We looked at the most recent census data to determine which jobs in North Carolina are the most, and least, diverse.
As we’ve seen time and time again in America, we’re not quite where we’d like to be and certainly where we ought to be when it comes to race. I mean, it’s 2016. Let’s get it together.
Of course, there are certain parts of the country that are more diverse and inclusive than others (Hawaii, California, and Nevada, for example); there are some that are not diverse at all (think West Virginia), and then there are states like North Carolina that are right in the middle.
But we wondered, is there a difference within different jobs within these different parts of the country?
As it turns out, yes there is.
So today we’re going to look at both the 20 most and the 20 least diverse jobs in North Carolina. First, though, you might want to know how we came up with this list in the first place.
For this analysis, we wanted to focus only on racial diversity across different job titles—we aren’t going to tackle gender or income diversity (in this post anyway.)
Our data comes from the Census Bureau’s 2010-2014 American Community Survey’s Public Use Microdata Sample. Phew, that’s a mouthful and I’ll just use “PUMS data” going forward.
PUMS data is great—it’s a sample of the actual responses people gave to comprise the larger American Community Survey data that’s more ubiquitous. Because PUMS data is taken on an individual basis, it lets us get much more granular with our analysis.
In this case, we wanted to look at Gini-coffiecent, a standard measure of inequality, for each of the occupations. The occupation with the lowest Gini-coefficient is the most diverse occupation in North Carolina. People with this job, “Packaging and Filling Machine Operators And Tenders” are the most diverse with the following breakdown of race:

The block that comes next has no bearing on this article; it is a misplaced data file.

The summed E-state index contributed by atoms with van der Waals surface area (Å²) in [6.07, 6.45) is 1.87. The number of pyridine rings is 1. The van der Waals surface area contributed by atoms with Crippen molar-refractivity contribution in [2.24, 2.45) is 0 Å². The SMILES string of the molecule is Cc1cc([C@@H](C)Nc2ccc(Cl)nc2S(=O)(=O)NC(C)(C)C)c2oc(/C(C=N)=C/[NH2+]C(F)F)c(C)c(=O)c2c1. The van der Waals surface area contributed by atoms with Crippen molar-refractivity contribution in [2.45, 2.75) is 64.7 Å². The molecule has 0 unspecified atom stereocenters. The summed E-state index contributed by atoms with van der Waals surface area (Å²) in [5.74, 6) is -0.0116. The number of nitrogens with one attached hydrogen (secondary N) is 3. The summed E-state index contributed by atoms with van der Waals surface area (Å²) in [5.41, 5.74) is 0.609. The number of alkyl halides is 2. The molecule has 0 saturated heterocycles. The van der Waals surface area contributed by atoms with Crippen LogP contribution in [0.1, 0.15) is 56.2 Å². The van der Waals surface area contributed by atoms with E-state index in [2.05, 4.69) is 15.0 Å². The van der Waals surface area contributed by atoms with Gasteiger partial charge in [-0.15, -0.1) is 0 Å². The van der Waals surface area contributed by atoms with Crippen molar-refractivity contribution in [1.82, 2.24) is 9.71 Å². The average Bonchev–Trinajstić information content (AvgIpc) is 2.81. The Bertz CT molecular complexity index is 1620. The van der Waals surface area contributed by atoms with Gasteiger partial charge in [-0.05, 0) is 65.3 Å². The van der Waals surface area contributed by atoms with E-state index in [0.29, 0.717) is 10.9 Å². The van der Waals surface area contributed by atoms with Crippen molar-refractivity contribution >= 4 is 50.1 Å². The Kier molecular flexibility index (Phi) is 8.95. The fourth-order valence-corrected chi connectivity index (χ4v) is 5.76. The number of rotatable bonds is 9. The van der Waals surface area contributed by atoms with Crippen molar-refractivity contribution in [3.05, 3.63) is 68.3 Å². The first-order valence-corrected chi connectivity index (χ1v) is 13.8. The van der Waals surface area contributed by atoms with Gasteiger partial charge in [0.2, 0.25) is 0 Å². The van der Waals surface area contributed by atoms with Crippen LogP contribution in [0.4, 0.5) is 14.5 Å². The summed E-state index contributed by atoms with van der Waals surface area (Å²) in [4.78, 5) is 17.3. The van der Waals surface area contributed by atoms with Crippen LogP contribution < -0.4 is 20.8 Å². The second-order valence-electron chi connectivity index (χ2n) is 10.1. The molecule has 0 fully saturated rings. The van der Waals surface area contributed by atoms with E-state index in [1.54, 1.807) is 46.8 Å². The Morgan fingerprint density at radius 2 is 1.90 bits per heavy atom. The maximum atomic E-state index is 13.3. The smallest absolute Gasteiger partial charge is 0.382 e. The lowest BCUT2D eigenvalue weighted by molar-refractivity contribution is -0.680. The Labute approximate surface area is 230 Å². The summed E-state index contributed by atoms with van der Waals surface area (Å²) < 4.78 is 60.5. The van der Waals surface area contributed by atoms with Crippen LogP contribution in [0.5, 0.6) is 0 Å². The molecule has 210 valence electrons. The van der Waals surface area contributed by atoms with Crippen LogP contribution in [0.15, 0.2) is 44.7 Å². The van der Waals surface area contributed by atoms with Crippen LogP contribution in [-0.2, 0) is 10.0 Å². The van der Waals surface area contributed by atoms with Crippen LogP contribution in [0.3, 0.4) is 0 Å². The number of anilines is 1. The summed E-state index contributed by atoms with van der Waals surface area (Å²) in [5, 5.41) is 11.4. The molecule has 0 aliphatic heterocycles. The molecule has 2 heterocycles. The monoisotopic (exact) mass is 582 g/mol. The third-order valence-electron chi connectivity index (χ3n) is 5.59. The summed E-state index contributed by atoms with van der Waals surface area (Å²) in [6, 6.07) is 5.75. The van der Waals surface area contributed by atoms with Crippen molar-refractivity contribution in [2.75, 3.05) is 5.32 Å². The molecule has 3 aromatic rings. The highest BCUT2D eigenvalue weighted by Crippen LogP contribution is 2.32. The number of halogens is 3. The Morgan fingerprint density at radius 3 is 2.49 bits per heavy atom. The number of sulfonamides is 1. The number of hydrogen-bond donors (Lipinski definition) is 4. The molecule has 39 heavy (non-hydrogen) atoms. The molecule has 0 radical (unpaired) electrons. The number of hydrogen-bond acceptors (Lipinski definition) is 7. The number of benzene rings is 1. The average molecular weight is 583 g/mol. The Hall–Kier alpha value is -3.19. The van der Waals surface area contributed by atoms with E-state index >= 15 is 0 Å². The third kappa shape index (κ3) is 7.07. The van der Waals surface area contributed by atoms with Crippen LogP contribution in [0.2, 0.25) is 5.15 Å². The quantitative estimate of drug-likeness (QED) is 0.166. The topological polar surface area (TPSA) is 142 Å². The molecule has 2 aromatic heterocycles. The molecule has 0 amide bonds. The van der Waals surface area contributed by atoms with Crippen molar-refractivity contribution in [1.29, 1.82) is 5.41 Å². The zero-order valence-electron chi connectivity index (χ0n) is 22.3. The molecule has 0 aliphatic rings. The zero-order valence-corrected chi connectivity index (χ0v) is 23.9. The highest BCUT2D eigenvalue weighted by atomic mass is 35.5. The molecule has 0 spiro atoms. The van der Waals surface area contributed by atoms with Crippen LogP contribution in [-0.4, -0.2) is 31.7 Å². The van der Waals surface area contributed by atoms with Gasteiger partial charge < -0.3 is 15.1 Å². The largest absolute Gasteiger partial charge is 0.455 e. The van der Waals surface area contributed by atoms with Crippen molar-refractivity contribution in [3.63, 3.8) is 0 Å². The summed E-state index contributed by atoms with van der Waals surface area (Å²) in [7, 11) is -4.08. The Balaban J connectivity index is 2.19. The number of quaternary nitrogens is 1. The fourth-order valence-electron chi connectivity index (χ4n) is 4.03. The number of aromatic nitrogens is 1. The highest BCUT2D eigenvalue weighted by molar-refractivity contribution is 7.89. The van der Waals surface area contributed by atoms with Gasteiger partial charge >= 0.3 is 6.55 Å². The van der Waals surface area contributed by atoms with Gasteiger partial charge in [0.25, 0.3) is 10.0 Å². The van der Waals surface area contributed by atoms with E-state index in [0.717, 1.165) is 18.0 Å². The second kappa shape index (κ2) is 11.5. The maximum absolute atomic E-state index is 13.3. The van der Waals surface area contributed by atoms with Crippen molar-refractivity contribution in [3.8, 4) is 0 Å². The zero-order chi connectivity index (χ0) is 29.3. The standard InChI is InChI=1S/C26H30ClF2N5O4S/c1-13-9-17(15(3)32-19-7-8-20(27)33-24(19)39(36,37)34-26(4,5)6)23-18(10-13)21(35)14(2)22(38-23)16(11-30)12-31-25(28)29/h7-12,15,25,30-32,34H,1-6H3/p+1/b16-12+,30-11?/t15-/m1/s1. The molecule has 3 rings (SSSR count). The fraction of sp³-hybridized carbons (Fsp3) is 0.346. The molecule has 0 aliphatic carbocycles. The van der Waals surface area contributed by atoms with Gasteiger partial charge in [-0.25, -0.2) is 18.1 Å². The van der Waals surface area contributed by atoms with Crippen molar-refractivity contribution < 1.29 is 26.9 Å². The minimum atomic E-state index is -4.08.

To get the least diverse jobs, we completed the same Gini-coefficient calculation, however there were nine occupations that were 100% white in the dataset creating a nine-way tie for first. To break that tie, we then ranked the occupations by the total occurrences in the dataset with the more observations being “less diverse”. So overall “Appraisers and Assessors Of Real Estate” came across as the least diverse because this job had the most observations in the dataset (32) and “Financial Specialists, All Other” came in second (with 24 observations).
So now that you know the how, let’s get to the what.
First, here are the 20 more diverse jobs.
In many of these jobs, “white” is still the majority—but not so with packaging and filling machine operators and techs or food processing workers. African Americans played a much larger role in these jobs (particularly in the latter), as did “Other race” and those who identified as Asian.
The job where American Indian-identifiers ranked highest was in Drywall Installers, etc. Asians worked the most in laundry and dry-cleaning services. Native Americans in food processing. Those who identified with two or more races most commonly worked in Refuse and Recyclable Materials jobs. And those who put themselves in the “other native” category worked most commonly as Chemical Technicians.
You know what’s coming next: the 20 least diverse jobs in the state.
Numbers 1-9 on this list had absolutely 0 diversity as far as race goes: these were jobs solely filled with people who identified as white. There was a higher percentage of Asians in both the Cost Estimator and Chiropractor fields. And in fact, African Americans made up nearly half of the “Editor” positions and most of the “First Line Supervisors” and “Chemical Engineer” positions as well.
But the fact is, these 20 jobs are simply not diverse, because even if a majority of workers are not white, that doesn’t mean that there are any more than two races reporting working these jobs.
And here’s the worst part: Still today there is a very heavy correlation between race and pay. In those jobs with less diversity, the pay is higher. In the jobs with more, the pay is lower.
So, yes, we still have a long way to go, but we’re hoping that at least with this data we truly know the reality of the situation; and from here, can take the steps we need to make jobs in America, specifically North Carolina, as diverse as they should be.
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